How to Clean Oxygen Sensors

by Jeff Wysaski

Your car's oxygen sensor is a vital component of the exhaust system. Over time, oil, fuel and coolant can cause soot and other contaminants to build up within the sensor, which results in reduced performance that eventually leads to inefficient combustion of gasoline in the engine. If your O2 sensor has become corroded, you should simply purchase a new one. However, if you're looking to save a few bucks, you can also try cleaning your current oxygen sensor to improve its performance.

Remove your oxygen sensor from the engine. For instructions on how to do this, please see the Resources section.

Inspect the oxygen sensor. If any visual damage is found, then no amount of cleaning will help restore its function. Discard it and buy a new one. If the sensor looks normal, continue to the next step.

Fill your container with gasoline and place the O2 sensor inside. You only need enough gas to submerge the entire O2 filter.

Close the container. Then gently rotate the container so that the gasoline swirls inside. This allows the liquid to wash through the sensor.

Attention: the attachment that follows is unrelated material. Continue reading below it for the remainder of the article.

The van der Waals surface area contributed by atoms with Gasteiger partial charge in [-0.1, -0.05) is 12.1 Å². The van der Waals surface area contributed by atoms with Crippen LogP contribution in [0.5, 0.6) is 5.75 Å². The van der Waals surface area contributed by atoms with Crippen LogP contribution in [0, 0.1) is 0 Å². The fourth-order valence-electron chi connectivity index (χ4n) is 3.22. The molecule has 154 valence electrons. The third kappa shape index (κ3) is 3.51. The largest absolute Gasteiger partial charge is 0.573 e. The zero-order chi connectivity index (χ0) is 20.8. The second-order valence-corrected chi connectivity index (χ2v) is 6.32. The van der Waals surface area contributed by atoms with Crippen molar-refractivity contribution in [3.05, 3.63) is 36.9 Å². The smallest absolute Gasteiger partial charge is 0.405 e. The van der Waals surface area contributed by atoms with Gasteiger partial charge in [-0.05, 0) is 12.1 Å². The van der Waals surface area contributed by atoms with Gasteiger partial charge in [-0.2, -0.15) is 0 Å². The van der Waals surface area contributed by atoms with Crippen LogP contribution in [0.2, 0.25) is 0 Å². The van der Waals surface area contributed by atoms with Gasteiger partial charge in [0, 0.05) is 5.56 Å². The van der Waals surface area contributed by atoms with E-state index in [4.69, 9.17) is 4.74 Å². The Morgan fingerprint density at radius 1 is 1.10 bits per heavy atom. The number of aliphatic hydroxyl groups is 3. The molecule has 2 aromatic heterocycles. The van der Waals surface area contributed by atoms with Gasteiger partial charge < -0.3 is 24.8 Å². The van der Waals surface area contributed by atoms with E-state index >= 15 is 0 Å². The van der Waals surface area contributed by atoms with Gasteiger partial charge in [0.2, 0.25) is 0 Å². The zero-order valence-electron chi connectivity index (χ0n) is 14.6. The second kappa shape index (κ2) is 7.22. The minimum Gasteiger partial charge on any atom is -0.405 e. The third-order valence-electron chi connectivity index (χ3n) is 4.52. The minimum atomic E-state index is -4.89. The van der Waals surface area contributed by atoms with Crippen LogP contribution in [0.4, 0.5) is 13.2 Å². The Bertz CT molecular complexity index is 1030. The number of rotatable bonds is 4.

Let the sensor sit in the gasoline overnight. In the morning, rotate the container again to re-agitate the gasoline.

Remove the oxygen sensor and dry it with a paper towel. You will probably want to wear rubber gloves to keep the gasoline from getting on your hands. Reinstall the sensor into your engine.

Items you will need

About the Author

Based in Los Angeles, Jeff Wysaski has been a professional writer since 2005. He has written for such varied online publications as AOL Travel, Autotropolis, RadioShack and Manolith. Wysaski earned a Bachelor of Arts in marketing from the University of North Texas in 2004.